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Happy Spring Equinox! Yesterday we got about 6" of wet snow. As you might imagine, our New England winters can be wicked (a uniquely New England modifier) L – O – N – G. It takes a certain amount of naive  optimism to get us through the home stretch, because Mother Nature loves to mess with us. So we look for signs of Spring wherever we can find them. Give us get a reasonably nice day (bright sun, over 40° F, or one out of two), and we’re convinced that Spring is just around the corner. Like crocuses cautiously sticking their heads above ground, New England cyclists cautiously start to show our faces in February and March. Our internal clocks sense the day is approaching when neon-clad riders will suddenly emerge on the road, adding cheerful bursts of color to the long dormant landscape.

Meanwhile, I decided to chronicle some of the beauty of our not-quite-spring season around Easy Rider’s headquarters of Newburyport, Massachusetts. I got this urge when a surprise snowstorm dumped a foot of snow on us about two weeks ago. After shoveling out, I went for a cross-country ski.

cross country skiing at Maudsley State Park


Winter scene at Maudsley


off-season training for cyclists

Cross-country skiing and snow-shoeing are a great way to get ready for biking season. You get warm fast, and can’t help but notice the beauty of winter. Above: Maudslay State Park in Newburyport MA.

Two days later I was out for a bike ride! In New England, spring can't be far off if you can go cross-country skiing one day and biking the next, right??

Winter biking in New England

Understand, I’m not one of those fanatical cyclists who bikes all through the winter; come rain, sleet, or snow (one local Boston rider gained almost legendary status by riding a century every month for 18 years). However, one of the wonderful things about living in New England is feeling like you're in tune with the changing seasons. So when I start to notice metal buckets hung on the sugar maples in anticipation of their flowing sap, it starts to get my adrenalin pumping too! 

Good signs for cyclists: maple sugaring, swelling tree buds, ice breaking up on the Merrimack River

collecting sap to produce maple syrup   signs of spring - swelling buds

ice floes on the Merrimack River

Fortunately, our local bike club, the North Shore Cyclists, has a group of friendly riders who get equally inspired by these subtle signs of Spring. We bike a 27-mile loop every Sunday if there’s not too much snow or ice on the road. It was 28 degrees last Sunday but we still had a great time. The trick is to wear light layers and a windproof shell to trap air around your trunk, keep your knees warm (knee warmers under 1 or 2 layers of tights) and protect your feet, hands, and ears (neoprene booties over bike shoes, mittens and liners over bike gloves, earmuffs and lycra beanie under helmet).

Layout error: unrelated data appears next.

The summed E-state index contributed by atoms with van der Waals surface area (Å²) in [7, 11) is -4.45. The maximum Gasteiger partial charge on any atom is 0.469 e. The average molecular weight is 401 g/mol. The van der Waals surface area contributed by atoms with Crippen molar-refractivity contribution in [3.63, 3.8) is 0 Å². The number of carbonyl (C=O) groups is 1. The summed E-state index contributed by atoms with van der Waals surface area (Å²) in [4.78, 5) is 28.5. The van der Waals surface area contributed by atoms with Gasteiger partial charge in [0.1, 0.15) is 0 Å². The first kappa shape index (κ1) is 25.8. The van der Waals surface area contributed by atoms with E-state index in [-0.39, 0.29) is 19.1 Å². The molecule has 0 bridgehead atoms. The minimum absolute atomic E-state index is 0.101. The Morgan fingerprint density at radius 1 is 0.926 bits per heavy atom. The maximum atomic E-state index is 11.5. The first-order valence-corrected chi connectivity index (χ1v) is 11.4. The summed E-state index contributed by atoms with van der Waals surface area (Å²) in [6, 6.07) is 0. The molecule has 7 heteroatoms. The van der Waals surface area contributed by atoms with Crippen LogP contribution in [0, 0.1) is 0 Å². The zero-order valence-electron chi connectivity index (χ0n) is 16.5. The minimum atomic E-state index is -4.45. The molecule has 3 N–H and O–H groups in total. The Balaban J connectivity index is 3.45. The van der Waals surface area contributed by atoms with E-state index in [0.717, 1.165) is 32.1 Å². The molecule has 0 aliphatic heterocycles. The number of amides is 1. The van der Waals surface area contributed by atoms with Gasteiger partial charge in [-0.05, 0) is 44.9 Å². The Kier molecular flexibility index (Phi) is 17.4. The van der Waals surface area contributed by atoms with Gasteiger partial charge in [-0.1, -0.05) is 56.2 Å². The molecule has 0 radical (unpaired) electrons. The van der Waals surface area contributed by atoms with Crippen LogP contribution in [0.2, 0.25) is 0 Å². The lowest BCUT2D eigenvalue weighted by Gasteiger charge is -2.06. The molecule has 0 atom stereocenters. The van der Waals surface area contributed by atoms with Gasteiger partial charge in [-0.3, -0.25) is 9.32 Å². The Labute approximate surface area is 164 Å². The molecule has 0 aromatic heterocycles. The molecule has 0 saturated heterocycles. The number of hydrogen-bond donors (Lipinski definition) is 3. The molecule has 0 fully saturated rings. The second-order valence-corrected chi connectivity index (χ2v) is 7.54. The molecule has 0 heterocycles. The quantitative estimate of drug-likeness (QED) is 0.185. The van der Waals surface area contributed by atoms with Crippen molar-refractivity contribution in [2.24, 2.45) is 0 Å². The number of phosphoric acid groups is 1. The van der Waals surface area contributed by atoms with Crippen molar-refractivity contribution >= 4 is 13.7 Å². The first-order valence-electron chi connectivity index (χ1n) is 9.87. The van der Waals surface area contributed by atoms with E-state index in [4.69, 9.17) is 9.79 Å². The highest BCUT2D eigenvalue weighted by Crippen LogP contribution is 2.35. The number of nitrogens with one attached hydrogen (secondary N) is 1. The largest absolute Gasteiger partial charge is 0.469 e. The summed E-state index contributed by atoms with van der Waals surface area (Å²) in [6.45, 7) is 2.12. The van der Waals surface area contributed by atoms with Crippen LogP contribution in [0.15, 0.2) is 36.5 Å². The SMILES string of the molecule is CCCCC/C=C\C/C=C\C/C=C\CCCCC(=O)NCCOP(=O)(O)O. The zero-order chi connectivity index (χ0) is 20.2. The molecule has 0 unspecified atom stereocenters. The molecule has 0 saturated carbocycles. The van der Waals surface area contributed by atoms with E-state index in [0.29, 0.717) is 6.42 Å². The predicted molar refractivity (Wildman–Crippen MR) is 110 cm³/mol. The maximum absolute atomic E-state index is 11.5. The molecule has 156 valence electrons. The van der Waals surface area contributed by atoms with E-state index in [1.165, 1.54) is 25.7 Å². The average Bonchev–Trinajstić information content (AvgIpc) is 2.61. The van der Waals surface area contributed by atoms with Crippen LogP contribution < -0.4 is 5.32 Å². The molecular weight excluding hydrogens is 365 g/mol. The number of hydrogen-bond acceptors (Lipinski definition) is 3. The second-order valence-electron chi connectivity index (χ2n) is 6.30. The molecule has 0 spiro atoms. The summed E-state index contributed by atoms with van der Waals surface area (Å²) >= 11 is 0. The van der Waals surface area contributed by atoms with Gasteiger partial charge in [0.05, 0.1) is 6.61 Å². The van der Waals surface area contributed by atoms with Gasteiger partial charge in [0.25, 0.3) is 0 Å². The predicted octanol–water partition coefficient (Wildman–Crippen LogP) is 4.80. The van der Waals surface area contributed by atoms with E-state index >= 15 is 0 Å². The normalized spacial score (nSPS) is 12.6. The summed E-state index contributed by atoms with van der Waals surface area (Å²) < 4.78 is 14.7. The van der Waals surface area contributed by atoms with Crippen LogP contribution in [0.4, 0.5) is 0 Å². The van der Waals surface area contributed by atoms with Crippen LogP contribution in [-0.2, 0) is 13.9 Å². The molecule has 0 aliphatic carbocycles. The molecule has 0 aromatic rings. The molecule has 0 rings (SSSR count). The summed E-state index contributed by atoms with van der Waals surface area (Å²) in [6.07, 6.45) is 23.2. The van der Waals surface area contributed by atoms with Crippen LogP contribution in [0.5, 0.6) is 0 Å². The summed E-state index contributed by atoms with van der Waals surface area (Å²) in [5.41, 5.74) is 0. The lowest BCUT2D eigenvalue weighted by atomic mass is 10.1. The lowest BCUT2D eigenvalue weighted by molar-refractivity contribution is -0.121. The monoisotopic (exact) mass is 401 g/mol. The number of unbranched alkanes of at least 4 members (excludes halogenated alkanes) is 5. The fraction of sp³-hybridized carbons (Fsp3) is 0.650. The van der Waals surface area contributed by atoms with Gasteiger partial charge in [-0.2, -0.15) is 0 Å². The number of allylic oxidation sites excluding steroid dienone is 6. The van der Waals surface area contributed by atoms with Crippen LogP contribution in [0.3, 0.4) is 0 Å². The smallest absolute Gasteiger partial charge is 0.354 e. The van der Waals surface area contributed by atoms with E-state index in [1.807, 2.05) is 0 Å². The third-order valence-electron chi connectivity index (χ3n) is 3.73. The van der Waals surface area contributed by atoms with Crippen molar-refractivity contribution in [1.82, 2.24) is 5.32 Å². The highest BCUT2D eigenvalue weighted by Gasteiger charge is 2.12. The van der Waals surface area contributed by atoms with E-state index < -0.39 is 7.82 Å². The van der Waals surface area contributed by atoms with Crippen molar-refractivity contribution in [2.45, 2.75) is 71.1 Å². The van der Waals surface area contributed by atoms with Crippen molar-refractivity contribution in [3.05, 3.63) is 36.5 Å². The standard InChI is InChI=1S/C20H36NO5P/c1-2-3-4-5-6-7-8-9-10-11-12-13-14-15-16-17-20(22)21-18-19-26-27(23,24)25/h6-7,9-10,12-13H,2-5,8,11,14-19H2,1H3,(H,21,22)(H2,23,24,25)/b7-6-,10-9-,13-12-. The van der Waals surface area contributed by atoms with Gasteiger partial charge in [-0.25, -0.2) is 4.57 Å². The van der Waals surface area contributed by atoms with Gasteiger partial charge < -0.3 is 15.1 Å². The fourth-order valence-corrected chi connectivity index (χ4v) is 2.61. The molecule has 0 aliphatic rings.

Winter riding with the North Shore Cyclists


One of my favorite local rides loops across the Great Marsh in Newbury MA. It’s fun to observe the change of seasons on this peaceful back road (near the 250 year-old Governor’s Academy prep school). The winter afternoon light on the marsh is gorgeous. Twice each day there’s a high tide, which can lap onto the road, especially if there’s a full moon following a storm. In early summer, the marsh turns into waving fields of marsh-grass, magically guided by the wind’s unseen hand.  

biking past the Great Marsh in Newbury MA


Pay attention to the birds! Lately on my rides I've been hearing another harbinger of spring, the "konk-le-reeee" of the red-wing blackbird. Watch for their flash of red when they take flight. Out for a walk in the Parker River National Wildlife Refuge we spotted a magnificent barred owl. This in-between time of year is their courtship season. The Wildlife Refuge is on nearby Plum Island, an 11-mile long barrier island of fragile dunes which has been in the news a lot lately. During the recent nor'easter, two more houses were toppled over by the powerful ocean waves. Fortunately more than half of the island belongs to the Wildlife Refuge, which is better suited to the shifting forces of nature. In a couple more months, Plum Island will have its colorful spring warbler migration.  

Barred owl, Parker River National Wildlife Refuge


Hellcat Swamp Trail in the Parker River National Wildlife Refuge

All of these locations can be visited on Easy Rider Tours' New England bike tour in July and September, or on our self-guided New England bike tour offered May through October. For now, we thought you might enjoy seeing them in a whole different light!

Jim Goldberg
Easy Rider Tours

sign welcoming New Englanders to Sanibel Island FL